The so-called ‘VIP culture’ in Delhi’s hospitals will become a thing of the past, Chief Minister Arvind Kejiriwal has pledged in a bid to guarantee equal standards of treatment for all segments of Indian society.
“I have directed the Health Dept to end VIP culture in govt hospitals. No more private rooms for VIPs,” the Chief Minister tweeted. “All citizens will get equal treatment, but it will be of the best quality.” In addition, he has also announced the addition of 13,899 beds to government hospitals in the national capital – “an unprecedented expansion of more than 120 percent over existing capacity of 11,353 beds”, with all facilities to offer “world class, state-of-the-art facilities.” Strengthening public health infrastructure in Delhi has been a priority of the state government, most notably through its Mohalla Clinics initiative.
Ending VIP culture in the city’s hospitals has been proposed repeatedly by the Aam Aadmi Party (AAP) government in Delhi for a number of years. In 2016, Health Minister Satyender Jain said “I have seen many hospitals where entire floors have been dedicated to VIP wards. In one such floor in Mahavir Hospital, I found only two beds in each room.” The previous year, Jain said that the “government has decided to do away with the VIP culture in the government hospitals. Our effort is to give everyone quality treatment irrespective of his income or other profile.”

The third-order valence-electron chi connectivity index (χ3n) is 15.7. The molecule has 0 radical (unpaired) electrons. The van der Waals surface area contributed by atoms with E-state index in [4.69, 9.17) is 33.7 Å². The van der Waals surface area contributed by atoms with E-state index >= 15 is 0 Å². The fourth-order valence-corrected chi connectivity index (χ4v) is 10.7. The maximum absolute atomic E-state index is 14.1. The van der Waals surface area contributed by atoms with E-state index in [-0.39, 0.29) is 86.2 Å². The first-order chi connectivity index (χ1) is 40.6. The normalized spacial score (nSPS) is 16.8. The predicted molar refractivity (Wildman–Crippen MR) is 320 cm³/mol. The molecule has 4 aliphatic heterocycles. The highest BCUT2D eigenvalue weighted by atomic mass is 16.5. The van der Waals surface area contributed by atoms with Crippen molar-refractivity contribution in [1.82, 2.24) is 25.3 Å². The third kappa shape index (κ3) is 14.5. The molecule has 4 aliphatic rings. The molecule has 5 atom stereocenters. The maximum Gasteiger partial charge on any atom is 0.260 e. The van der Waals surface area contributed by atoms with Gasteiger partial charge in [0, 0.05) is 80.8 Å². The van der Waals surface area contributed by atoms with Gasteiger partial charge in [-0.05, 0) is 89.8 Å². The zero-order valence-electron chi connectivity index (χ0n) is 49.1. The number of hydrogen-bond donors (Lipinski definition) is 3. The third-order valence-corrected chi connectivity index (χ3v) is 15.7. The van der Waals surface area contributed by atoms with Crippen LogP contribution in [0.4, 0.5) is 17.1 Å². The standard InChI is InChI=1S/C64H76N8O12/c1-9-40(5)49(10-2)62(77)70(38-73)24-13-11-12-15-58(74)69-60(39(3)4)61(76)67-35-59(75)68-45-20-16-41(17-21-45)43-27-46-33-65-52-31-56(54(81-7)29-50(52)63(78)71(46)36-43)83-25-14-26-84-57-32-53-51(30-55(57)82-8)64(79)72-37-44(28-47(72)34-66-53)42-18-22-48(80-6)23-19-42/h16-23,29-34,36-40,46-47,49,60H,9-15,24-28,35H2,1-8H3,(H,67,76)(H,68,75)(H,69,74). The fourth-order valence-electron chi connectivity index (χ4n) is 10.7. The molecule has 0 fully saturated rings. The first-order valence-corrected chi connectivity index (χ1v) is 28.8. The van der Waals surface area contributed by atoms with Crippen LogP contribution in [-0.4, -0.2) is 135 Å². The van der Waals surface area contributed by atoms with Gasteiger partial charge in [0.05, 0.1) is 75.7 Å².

VIP culture in India is considered ubiquitous. “Nothing in India is immune from the VIP effect,” activist Seema Mustafa said in 2015 with a letter published in The Irish Times explaining “there is a privileged security drill for such elites at airports, railway stations and even tollbooths on highways. There are VIP entrances at temples and other public places, leading to elite enclosures at cricket matches and other sporting events, music, fashion and even art shows.”
Whether the new push to do away with such a culture will bear fruit remains to be seen. The appetite for such a move, however, is understandable: for the wealthy to receive preferential treatment at the expense of patients at lower levels of the economic ladder can be seen to symbolise the inequalities prevalent within India’s healthcare system, where accessibility and quality is often contingent upon status and wealth.